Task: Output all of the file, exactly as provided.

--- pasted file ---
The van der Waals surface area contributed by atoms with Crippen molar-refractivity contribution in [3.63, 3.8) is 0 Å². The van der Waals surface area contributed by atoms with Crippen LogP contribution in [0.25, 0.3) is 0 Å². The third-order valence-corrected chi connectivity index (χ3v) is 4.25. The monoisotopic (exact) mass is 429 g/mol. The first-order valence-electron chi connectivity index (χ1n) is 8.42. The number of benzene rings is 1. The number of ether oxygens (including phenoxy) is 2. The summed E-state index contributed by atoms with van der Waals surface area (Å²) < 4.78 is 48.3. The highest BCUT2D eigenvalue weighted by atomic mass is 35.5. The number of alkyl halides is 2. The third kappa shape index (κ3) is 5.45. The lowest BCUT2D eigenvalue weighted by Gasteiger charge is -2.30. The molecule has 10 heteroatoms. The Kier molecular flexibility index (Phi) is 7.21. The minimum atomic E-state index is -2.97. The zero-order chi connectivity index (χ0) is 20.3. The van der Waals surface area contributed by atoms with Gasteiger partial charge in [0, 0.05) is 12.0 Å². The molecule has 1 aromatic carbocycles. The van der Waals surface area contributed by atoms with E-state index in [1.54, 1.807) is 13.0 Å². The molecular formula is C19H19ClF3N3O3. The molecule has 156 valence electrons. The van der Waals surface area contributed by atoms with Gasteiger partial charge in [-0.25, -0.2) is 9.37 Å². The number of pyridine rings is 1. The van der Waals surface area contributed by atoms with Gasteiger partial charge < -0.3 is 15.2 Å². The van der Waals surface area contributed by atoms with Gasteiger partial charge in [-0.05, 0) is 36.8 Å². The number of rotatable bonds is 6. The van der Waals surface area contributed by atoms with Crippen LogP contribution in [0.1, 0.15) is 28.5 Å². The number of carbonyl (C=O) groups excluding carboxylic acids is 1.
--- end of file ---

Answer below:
The van der Waals surface area contributed by atoms with Crippen molar-refractivity contribution in [3.63, 3.8) is 0 Å². The van der Waals surface area contributed by atoms with Crippen LogP contribution in [0.25, 0.3) is 0 Å². The third-order valence-corrected chi connectivity index (χ3v) is 4.25. The monoisotopic (exact) mass is 429 g/mol. The first-order valence-electron chi connectivity index (χ1n) is 8.42. The number of benzene rings is 1. The number of ether oxygens (including phenoxy) is 2. The summed E-state index contributed by atoms with van der Waals surface area (Å²) < 4.78 is 48.3. The highest BCUT2D eigenvalue weighted by atomic mass is 35.5. The number of alkyl halides is 2. The third kappa shape index (κ3) is 5.45. The lowest BCUT2D eigenvalue weighted by Gasteiger charge is -2.30. The molecule has 10 heteroatoms. The Kier molecular flexibility index (Phi) is 7.21. The minimum atomic E-state index is -2.97. The zero-order chi connectivity index (χ0) is 20.3. The van der Waals surface area contributed by atoms with Gasteiger partial charge in [0, 0.05) is 12.0 Å². The molecule has 1 aromatic carbocycles. The van der Waals surface area contributed by atoms with E-state index in [1.54, 1.807) is 13.0 Å². The molecular formula is C19H19ClF3N3O3. The molecule has 156 valence electrons. The van der Waals surface area contributed by atoms with Gasteiger partial charge in [-0.25, -0.2) is 9.37 Å². The number of pyridine rings is 1. The van der Waals surface area contributed by atoms with Gasteiger partial charge < -0.3 is 15.2 Å². The van der Waals surface area contributed by atoms with Gasteiger partial charge in [-0.05, 0) is 36.8 Å². The number of rotatable bonds is 6. The van der Waals surface area contributed by atoms with Crippen LogP contribution in [0.1, 0.15) is 28.5 Å². The number of carbonyl (C=O) groups excluding carboxylic acids is 1.